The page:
This underlying debate was witnessed today in Trump’s tone. However, rather than representing an actionable plan, best-selling business author Larry McDonald said in a BBC interview that, in reality, the chances of the reintroduction happening are slim at best. His reasoning runs along two lines: firstly, Trump has much more pressing concerns to deal with, particularly in reference to his tax reform, as was previously discussed here in Financial Regulation Matters; secondly, the intimation buys Trump political capital without the prospect of having to fulfil the pledge – McDonald says ‘the average little guy loves to hear this, so he’s going to score points with his base and it may not hurt him politically at all because it may not get done’. The reason why it will not come to fruition is simple; the mightily resourceful banking lobbies will make it their business to fight any sort of Glass-Steagall-type Act coming into force, as demonstrated by the American Bankers Association’s declaration that ‘there is broad agreement, including among all our banking regulatory agencies, that Glass-Steagall would not have prevented the crisis or the housing market collapse’. So, with all this in mind, it is arguably clear that Trump is ‘playing the field’ so-to-speak; the pandering to the electorate that feels the brunt of banking transgressions, and the realisation of the reality of the situation i.e. banking lobbies would quell such a move quickly, leaves us with perhaps two understandings – the influence of banks is very unlikely to be reduced, and Trump’s intimations are not worth very much at all. However, the issue does raise an important point that is central to the discussion of the effects of Glass-Steagall, and that is the issue of focus.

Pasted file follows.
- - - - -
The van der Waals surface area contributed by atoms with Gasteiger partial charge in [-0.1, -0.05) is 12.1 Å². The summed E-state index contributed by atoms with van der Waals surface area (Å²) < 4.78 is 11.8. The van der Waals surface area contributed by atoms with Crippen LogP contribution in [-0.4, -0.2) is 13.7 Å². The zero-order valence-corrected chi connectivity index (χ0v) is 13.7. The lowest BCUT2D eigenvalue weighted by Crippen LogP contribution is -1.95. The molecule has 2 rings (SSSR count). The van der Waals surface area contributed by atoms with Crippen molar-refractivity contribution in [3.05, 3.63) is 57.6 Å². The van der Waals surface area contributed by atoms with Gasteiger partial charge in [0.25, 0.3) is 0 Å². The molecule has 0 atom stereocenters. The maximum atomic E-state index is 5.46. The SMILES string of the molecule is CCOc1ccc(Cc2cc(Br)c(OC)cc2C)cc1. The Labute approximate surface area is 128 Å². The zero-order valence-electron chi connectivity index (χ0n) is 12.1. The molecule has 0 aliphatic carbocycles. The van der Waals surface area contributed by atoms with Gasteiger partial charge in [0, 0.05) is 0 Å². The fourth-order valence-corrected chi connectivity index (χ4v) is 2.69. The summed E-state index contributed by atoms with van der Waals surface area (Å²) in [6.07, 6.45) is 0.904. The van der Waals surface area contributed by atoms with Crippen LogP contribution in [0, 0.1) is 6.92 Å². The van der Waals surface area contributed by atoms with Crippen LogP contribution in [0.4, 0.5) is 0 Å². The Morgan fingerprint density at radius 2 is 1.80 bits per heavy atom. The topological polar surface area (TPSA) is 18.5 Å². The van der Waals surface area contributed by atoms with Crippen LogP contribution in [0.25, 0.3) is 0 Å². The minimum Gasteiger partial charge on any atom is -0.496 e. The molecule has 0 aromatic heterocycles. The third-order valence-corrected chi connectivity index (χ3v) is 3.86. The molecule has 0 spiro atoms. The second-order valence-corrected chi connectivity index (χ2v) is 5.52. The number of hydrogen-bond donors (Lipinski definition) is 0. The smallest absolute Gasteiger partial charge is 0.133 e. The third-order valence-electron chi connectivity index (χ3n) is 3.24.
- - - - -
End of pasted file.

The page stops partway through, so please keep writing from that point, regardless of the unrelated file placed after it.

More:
If one focuses upon the numbers and what they can see in front of them – what I will call eyesight for the purposes of this post – then Glass-Steagall’s reintroduction would not help. The crisis was a result of poor underwriting practices, fraud within the mortgage market, and poor regulation in managing the bubble; none of this would be rectified by a separation of commercial and investment banking arms. However, if we look further and wider afield – what I will call ‘mindsight’ – then Glass-Steagall is absolutely crucial. It is crucial, in this sense, because the amalgamation of the two arms allowed for the industry – an industry that has consistently demonstrated that when there is an opportunity to make extraordinary profit, albeit at costs that affect society for generations, then they will do so – to grow to unprecedented levels. The growth, when combined with the engrained ethos in the sector can only ever result in one outcome – the same destruction that was witnessed in 1933 and 2007/8. What is required, now more than ever in this divisive political arena, is ‘mindsight’ – we must take actions based on more than what we can see. We must take actions based upon the positive potential of a world that aims for sustainable and ethical prosperity. Watch President Trump’s actions closely and from within those philosophical parameters – it is clear to see which end the political elite operate within.